I had a great time talking with Katami and Zarrillo when they were in Los Angeles to talk about their involvement in “The Case Against 8” back in 2014. For the two of them, this was a case which was supposed to last at least a year, but it ended up going on for five.

Ben Kenber: When this project started this project started, obviously you had no idea of what kind of documentary this would turn out to be. What was your reaction to having these documentary filmmakers, Ben Cotner and Ryan White, follow you around all the time?

Jeff Zarrillo: We knew that it was really important the story get told because our story, and Kris (Perry) and Sandy (Stier’s) story, is the same story of thousands and thousands of people around California and beyond. So, Ben and Ryan coming on board to memorialize it was a great way to make sure we could put a film together that would help inspire people and help educate people who might be on the fence. Or it might inspire the young kid who is sitting in his room watching this movie, and his parents are out in the living room and they don’t know if he or she is gay, and he looks at this film and says, “Wow! I can do this too! It’s going to be okay.” I think the young people that have yet to fall in love will watch this movie and become inspired to fall in love regardless of their sexuality. So, I think with Ben and Ryan coming aboard to do all this, to put a period on the sentences, they have a stake in the outcome too. They are two gay men living in California who would love the opportunity to get married, so I think we always knew that they would take good care of the story, protect the story and tell the truth of our lives and also the lives of so many other people.

Paul Katami: I echo what Jeff said. I mean you go walking into the world of the unknowns. Our focus was the case and no one could’ve ever imagined the twists and turns that it took. But at the time it’s a testament to Ben and Ryan, and they said that this is an important venture. This could be a landmark case, this could be a teachable moment for people, this could help other states and potentially people around the world understand that when there’s an injustice like Proposition 8 you must fight it. You must be at the front end of it because we were on the back end of it when we got into this case. So, it was a testament to them to say that we are going to be putting forth the time and the effort and the commitment for however long it takes, not knowing what the third act is and not knowing how this is going to end. I think it’s a true testament to them in saying regardless of win or lose, it’s an important story to tell because it will get people talking about the truth of the matter. I think that’s the goal of a good documentary which is to just represent the truth. No angle, no hard-hitting, this is just telling the truth of what happened. And much to what Jeff said, I believe that that person who may be in the middle of this subject matter, we preach to the choir all the time, but we want to find that unexpected ally. So maybe that person is going to sit in their home in their living room, and they don’t have to publicly affirm or deny anything. They can just sit and understand what the truth of the subject matter is based on this case. To us that’s a benefit beyond anything we ever dreamt about when they first approached us.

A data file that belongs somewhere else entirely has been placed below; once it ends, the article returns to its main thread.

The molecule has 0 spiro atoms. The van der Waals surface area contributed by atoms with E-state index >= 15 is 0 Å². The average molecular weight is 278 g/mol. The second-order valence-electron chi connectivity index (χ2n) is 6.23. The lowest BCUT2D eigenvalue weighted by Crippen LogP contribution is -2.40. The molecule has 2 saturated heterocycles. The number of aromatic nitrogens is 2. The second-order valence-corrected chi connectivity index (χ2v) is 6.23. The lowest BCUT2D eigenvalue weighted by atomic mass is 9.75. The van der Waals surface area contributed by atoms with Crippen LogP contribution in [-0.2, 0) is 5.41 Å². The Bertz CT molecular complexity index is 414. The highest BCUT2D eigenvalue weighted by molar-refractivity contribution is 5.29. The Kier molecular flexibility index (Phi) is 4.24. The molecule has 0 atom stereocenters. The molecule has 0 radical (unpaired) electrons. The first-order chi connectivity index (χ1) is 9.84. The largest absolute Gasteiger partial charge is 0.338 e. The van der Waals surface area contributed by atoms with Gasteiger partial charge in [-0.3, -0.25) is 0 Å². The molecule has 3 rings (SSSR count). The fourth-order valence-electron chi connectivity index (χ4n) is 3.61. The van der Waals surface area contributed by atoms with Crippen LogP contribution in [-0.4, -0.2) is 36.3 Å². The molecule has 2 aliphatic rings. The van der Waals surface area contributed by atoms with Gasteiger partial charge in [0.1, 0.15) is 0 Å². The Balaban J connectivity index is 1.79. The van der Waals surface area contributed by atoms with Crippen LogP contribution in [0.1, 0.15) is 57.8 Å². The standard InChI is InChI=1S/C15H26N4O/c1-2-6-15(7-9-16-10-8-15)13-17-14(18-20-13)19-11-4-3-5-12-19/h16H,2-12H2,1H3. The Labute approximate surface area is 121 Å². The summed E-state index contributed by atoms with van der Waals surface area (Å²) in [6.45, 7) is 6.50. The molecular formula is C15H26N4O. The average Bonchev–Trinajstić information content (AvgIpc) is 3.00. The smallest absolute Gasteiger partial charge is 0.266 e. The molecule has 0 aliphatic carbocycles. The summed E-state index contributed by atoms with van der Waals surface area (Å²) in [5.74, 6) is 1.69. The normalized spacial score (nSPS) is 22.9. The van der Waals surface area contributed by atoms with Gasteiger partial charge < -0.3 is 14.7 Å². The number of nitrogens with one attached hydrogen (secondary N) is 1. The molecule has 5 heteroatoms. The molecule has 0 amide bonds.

BK: Is there anything you wish was included in this documentary that wasn’t?

JZ: That’s a good question. I think the movie is so well done and well edited that there are moments where you think, “Wow! I really would have loved to have seen that” like the moment where we get the decision. But I think that Ben and Ryan have done such a good job of using the footage they had, and Kate (Amend) did such a great job editing it that you almost feel like you’re in the room with us. You can imagine Ted (Olson) sitting there with this tie over his shoulder, or you can think of Paul sitting in the courtroom and his knee going up and down and me telling him you need to stop. You almost feel like you were there with us. So, there were parts that we wish were there, but they are typically the parts where the cameras weren’t allowed to be. So, everything else was told very well, and to have 600 hours of footage and filter it down to an hour and 45 minutes and still have a really strong progression in narrative from beginning to end I think is really a testament to their abilities as filmmakers and Kate’s ability as a really strong editor.